Photo Credit: Jewish Press

Why does a person become a teacher?

The first reason, I believe, is having great skills in a certain topic, and the desire to pass on that wealth of knowledge, to others. Second, is the ability to know how to transmit the information. The second is harder to come by. And third, but should not be the main reason, is the salary and the conditions that each teacher receives in their specific school.

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I’m not sure if all 3 reasons apply to all of the teachers, however I do think that these reasons will make a person into a dedicated teacher, who can really change the way the students think and behave.

I became a teacher a few months ago. Jumping right into the thick of things just as this Covid-19 epidemic arrived. I was set back at first since I had just started working, and was sent back home, like all the rest, from the virus. Thank goodness we are all back at work and teaching, albeit, with its limitations and challenges.

When we are trying to pass on the information that we have to others it’s not always easy. We, as teachers, are so excited and enthusiastic about what we wish to teach, and we don’t always meet the same excitement on the part of the students. Another matter is the personalities of each student.

It is written in the (Gemara Brachot 58:72);

“Just as their faces are different so are their opinions.”

A teacher has a great responsibility passing on the information to their students.

Since each person receiving the information is different in their understanding and in the way they see things, this makes the teaching position only that much more challenging.

If a person goes to a doctor when they don’t feel good, the doctor does not have to pass on all the information of his profession to that individual, regarding a specific illness they have. The person that went to the doctor wishes to feel better and doesn’t necessarily wish to become a doctor in order to be healed. The same is true if one seeks any professional help. They usually wish to be helped rather then become a lawyer themselves or an accountant.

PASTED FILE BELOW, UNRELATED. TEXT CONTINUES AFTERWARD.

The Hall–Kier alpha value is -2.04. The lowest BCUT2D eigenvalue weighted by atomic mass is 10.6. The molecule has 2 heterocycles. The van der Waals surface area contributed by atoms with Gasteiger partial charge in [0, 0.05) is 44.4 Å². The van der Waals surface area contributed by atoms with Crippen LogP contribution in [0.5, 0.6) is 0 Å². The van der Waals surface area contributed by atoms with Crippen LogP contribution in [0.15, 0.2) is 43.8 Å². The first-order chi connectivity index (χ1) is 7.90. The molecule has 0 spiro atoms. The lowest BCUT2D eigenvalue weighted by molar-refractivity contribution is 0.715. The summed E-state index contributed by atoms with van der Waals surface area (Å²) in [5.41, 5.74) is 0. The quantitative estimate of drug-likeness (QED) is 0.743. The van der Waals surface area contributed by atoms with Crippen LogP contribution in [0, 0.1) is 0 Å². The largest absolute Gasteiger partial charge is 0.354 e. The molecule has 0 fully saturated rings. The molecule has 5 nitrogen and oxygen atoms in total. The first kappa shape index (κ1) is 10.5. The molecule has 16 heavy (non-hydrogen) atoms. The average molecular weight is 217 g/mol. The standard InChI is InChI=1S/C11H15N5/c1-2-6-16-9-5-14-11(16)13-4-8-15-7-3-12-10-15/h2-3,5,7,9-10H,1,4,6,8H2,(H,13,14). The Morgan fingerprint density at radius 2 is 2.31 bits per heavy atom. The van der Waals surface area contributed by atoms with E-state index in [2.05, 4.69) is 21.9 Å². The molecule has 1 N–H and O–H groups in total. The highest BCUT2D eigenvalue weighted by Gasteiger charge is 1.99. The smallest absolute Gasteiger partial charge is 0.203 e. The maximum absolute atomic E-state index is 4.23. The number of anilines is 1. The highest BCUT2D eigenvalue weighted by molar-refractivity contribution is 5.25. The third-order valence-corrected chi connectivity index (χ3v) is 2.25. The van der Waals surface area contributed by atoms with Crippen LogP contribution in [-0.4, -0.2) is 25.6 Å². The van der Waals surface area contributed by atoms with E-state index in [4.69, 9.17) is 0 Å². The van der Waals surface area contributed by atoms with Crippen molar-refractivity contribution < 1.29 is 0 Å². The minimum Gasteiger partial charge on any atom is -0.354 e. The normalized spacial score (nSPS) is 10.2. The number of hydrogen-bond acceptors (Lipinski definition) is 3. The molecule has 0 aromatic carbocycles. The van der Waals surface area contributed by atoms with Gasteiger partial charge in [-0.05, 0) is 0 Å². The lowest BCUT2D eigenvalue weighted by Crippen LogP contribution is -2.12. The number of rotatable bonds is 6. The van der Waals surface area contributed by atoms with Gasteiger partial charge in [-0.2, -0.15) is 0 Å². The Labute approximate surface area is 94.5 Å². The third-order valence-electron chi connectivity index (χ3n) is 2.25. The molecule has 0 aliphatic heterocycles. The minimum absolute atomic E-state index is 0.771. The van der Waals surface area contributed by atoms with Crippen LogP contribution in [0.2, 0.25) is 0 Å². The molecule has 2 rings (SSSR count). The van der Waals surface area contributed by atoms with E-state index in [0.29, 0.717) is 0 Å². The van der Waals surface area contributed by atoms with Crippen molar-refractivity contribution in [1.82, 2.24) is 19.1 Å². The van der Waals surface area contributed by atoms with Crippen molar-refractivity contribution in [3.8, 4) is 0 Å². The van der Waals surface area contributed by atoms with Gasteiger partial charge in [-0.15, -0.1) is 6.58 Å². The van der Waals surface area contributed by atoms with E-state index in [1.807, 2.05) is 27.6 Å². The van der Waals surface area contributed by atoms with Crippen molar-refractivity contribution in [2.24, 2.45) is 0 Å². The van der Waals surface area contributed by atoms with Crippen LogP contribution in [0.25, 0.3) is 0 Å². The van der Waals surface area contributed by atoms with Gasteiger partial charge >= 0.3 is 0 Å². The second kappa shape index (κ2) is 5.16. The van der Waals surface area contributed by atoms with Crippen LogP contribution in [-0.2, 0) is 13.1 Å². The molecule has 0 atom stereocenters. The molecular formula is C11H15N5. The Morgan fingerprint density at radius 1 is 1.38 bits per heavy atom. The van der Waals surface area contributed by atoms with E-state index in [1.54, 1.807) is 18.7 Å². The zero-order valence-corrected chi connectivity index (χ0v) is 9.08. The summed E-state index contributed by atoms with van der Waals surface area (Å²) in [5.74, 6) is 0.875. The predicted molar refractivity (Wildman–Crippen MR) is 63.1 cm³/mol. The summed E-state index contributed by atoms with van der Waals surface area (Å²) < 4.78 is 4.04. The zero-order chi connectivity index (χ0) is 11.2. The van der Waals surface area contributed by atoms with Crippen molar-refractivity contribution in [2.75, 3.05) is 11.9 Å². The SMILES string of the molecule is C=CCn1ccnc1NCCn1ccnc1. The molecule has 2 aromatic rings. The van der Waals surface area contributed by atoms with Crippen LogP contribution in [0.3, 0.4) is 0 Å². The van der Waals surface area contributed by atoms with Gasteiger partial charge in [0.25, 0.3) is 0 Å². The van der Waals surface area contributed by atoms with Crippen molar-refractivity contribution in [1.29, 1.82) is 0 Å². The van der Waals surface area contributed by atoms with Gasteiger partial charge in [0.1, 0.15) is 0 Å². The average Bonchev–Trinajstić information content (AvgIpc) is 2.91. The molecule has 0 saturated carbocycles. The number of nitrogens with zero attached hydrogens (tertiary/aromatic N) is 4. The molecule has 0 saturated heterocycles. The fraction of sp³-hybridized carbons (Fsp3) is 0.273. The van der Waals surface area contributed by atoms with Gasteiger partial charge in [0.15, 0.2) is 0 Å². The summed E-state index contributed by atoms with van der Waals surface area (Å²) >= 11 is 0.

However, when one wishes to gain information from a teacher or a professor, the work is different all together. The teacher studied for many years and worked hard learning whatever field of expertise it is. But now when the teacher is passing on the information to the various students with their different views, personalities and opinions, it makes the job that much harder.

In other professions a person wants some kind of service rather than knowledge. In teaching the teacher tries to bring the student to a better place with greater knowledge than they had before. This indeed brings out creativity in the teacher. But as the students are different from one another, the teacher becomes much more than just a person passing on the information and knowledge that they learned for so many years. They must have a listening ear, and a feeling heart in order to reach each student no matter where they might be holding.

As I see it there aren’t bad students, there are just some teachers, who do not know how to reach that specific student.

Each student is as oasis of emotions, problems and beauty that G-d gave to each one of us. A teacher has a great responsibility in their hands.

In others professions a person is gaining something very physical, their health, or their freedom, wealth or some other technical need.

In the teaching profession the student is gaining physical knowledge, but a good teacher also molds the heart and soul of the student, passing over with the great knowledge also great wisdom of the heart and inner self. This is why it is so crucial, that as teachers, we realize that it’s not only information that we are “selling” rather, it’s the delicate work of a “heart surgeon,” molding and healing the paths of our souls.

May Hashem guide us all that we may be great vessels, and worthy people, so that G-d can send wonderful gifts through us, to others. And may Hashem bless my wonderful teachers who taught me and put up with all of my emotions and personality, and helped mold me, as well, into who I am today.

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